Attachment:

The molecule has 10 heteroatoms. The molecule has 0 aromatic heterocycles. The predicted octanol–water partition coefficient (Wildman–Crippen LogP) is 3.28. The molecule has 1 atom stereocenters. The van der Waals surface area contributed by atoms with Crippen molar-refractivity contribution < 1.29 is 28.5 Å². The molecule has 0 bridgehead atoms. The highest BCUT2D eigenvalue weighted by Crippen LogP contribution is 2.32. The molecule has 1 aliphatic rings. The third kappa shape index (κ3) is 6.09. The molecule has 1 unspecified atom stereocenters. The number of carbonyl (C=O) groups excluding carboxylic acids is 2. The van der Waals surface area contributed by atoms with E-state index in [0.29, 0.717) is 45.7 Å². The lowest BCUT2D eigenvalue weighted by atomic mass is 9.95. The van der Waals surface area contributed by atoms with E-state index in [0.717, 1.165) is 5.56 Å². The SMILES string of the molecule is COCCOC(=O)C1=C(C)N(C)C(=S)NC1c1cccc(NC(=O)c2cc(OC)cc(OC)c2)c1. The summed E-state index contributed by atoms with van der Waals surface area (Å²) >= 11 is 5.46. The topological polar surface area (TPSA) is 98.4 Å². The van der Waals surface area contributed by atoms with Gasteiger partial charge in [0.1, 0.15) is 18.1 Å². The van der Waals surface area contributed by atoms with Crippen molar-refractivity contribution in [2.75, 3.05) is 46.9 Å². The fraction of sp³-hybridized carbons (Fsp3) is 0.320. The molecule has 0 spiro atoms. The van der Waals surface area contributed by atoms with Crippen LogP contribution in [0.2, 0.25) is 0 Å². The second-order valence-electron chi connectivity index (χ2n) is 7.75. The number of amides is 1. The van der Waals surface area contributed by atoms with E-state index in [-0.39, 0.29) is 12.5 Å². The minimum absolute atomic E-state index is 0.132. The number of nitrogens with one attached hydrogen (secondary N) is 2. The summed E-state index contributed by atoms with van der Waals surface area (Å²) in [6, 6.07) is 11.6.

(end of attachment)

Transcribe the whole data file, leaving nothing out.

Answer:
The molecule has 10 heteroatoms. The molecule has 0 aromatic heterocycles. The predicted octanol–water partition coefficient (Wildman–Crippen LogP) is 3.28. The molecule has 1 atom stereocenters. The van der Waals surface area contributed by atoms with Crippen molar-refractivity contribution < 1.29 is 28.5 Å². The molecule has 0 bridgehead atoms. The highest BCUT2D eigenvalue weighted by Crippen LogP contribution is 2.32. The molecule has 1 aliphatic rings. The third kappa shape index (κ3) is 6.09. The molecule has 1 unspecified atom stereocenters. The number of carbonyl (C=O) groups excluding carboxylic acids is 2. The van der Waals surface area contributed by atoms with E-state index in [0.29, 0.717) is 45.7 Å². The lowest BCUT2D eigenvalue weighted by atomic mass is 9.95. The van der Waals surface area contributed by atoms with E-state index in [0.717, 1.165) is 5.56 Å². The SMILES string of the molecule is COCCOC(=O)C1=C(C)N(C)C(=S)NC1c1cccc(NC(=O)c2cc(OC)cc(OC)c2)c1. The summed E-state index contributed by atoms with van der Waals surface area (Å²) >= 11 is 5.46. The topological polar surface area (TPSA) is 98.4 Å². The van der Waals surface area contributed by atoms with Gasteiger partial charge in [0.1, 0.15) is 18.1 Å². The van der Waals surface area contributed by atoms with Crippen molar-refractivity contribution in [2.75, 3.05) is 46.9 Å². The fraction of sp³-hybridized carbons (Fsp3) is 0.320. The molecule has 0 spiro atoms. The van der Waals surface area contributed by atoms with Crippen LogP contribution in [0.2, 0.25) is 0 Å². The second-order valence-electron chi connectivity index (χ2n) is 7.75. The number of amides is 1. The van der Waals surface area contributed by atoms with E-state index in [-0.39, 0.29) is 12.5 Å². The minimum absolute atomic E-state index is 0.132. The number of nitrogens with one attached hydrogen (secondary N) is 2. The summed E-state index contributed by atoms with van der Waals surface area (Å²) in [6, 6.07) is 11.6.